The District Child Support Office shall provide DFS Form 543) to all Medicaid applicants not required to cooperate but who request child support services. In cases where the District Child Support Office has received a WES referral on a Medicaid case not required to cooperate and the Medicaid recipient has not requested child support services, the District Child Support Office shall request that the State Child Support Office close the case as opened in error. See Chapter 12 Closure for opened in error closure details.
Within the subtypes listed above and in which the Department of Family Services has decided the family is “intact” and paternity is not an issue, those applicants are not required to cooperate with child support. If the family is not intact, the custodial parent shalll cooperate.
Any Medicaid applicant is entitled to receive child support services if the applicant requests the service. A legally responsible parent or caretaker may also request services for a child in his or her care who receives Medicaid benefits. Additionally, the caretaker of a child receiving Medicaid benefits is obligated to cooperate with the Wyoming CSP when a noncustodial parent is not providing medical support for a child or if the child’s paternity has not been established. Finally, the District CSP Office shall not charge a fee when an applicant is receiving Medicaid. See 5.2 Fees - Application Fees for further details.
If a case changes from a subtype requiring cooperation to one that does not, the case may be closed if the custodial parent requests closure in writing and no legal action has been filed.
Non-Public Assistance Cases
Any person with physical custody of a minor child may apply for child support services by completing the DFS Form 543.
Note: A minor may not apply for services to enforce a child support obligation where the minor is the child involved in the case.
Locate Only Requests
Under very specific circumstances, the Wyoming CSP may accept an application for locate only services. Not only shall an applicant complete, sign, and date the child support application, but the applicant shall be an authorized person. An authorized person for purposes of locate only services is:
1. An agent or attorney licensed to practice law in Wyoming who has the duty or authority to enforce a child custody or visitation determination;
2. A court or agent of the court with jurisdiction to make or enforce a child custody or visitation determination; or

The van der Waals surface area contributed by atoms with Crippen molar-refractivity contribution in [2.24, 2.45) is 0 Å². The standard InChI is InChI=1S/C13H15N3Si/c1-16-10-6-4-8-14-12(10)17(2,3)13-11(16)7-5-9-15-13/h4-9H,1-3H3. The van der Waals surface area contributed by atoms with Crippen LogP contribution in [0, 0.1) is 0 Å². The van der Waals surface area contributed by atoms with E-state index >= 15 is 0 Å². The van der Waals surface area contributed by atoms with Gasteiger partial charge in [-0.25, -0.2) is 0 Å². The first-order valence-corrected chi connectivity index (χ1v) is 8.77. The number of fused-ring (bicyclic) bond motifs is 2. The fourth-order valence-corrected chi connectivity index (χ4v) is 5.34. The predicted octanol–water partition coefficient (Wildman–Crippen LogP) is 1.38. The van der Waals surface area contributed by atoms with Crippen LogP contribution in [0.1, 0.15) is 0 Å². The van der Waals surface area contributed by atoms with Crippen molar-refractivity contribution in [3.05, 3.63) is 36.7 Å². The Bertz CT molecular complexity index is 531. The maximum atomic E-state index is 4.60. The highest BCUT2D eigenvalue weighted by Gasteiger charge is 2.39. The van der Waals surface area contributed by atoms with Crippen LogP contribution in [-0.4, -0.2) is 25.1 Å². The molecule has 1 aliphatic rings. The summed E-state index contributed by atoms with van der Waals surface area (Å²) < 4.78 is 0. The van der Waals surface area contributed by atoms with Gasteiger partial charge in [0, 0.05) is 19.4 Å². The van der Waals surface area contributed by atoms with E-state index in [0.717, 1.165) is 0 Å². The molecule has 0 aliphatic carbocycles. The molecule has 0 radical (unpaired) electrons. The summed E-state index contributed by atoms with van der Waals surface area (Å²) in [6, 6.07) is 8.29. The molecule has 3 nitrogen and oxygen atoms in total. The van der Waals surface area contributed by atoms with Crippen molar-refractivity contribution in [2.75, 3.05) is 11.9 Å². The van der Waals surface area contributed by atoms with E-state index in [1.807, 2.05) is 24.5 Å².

3. An agent of the United States or State of Wyoming with the authority to investigate, enforce, or commence criminal prosecution for the unlawful taking of a child.
In the case of parental kidnapping, the application shall be approved by the Wyoming Attorney General’s office and accompanied by a sworn statement indicating the locate information sought through the Federal Parent Locator Services (FPLS) is for the sole purpose of enforcing a federal or state law with the respect to the unlawful taking or restraint of a child.
Locate only requests are handled by the State CSP Office.
Non-custodial Parent Application
Any person can apply for child support services including the non-custodial parent or alleged father.
Note: If the non-custodial parent applies for services, the non-custodial parent can also request closure. While the non-custodial parent is obviously not the custodial parent, the appropriate closure reason is “CP Requests Closure”. See Chapter 12 Closure for more details.
When a child is placed in state custody, the local DFS office shall complete a child support application (DFS Form 543) for each parent and forward it to the District CSP Office. For more details on foster care intake, see 13.2 Foster Care – Intake.
Another state may request two types of intergovernmental action:
1) Full service, or
2) Limited services.
When another state requests services, full or limited, the transmittal is sent to the Wyoming Central Registry. Central Registry shall ensure the transmittal is complete and create the POSSE case. For more details on intergovernmental intake, see Chapter 11 Intergovernmental (11.3.1 Responding Intake).
Last Revised Date
April 29, 2020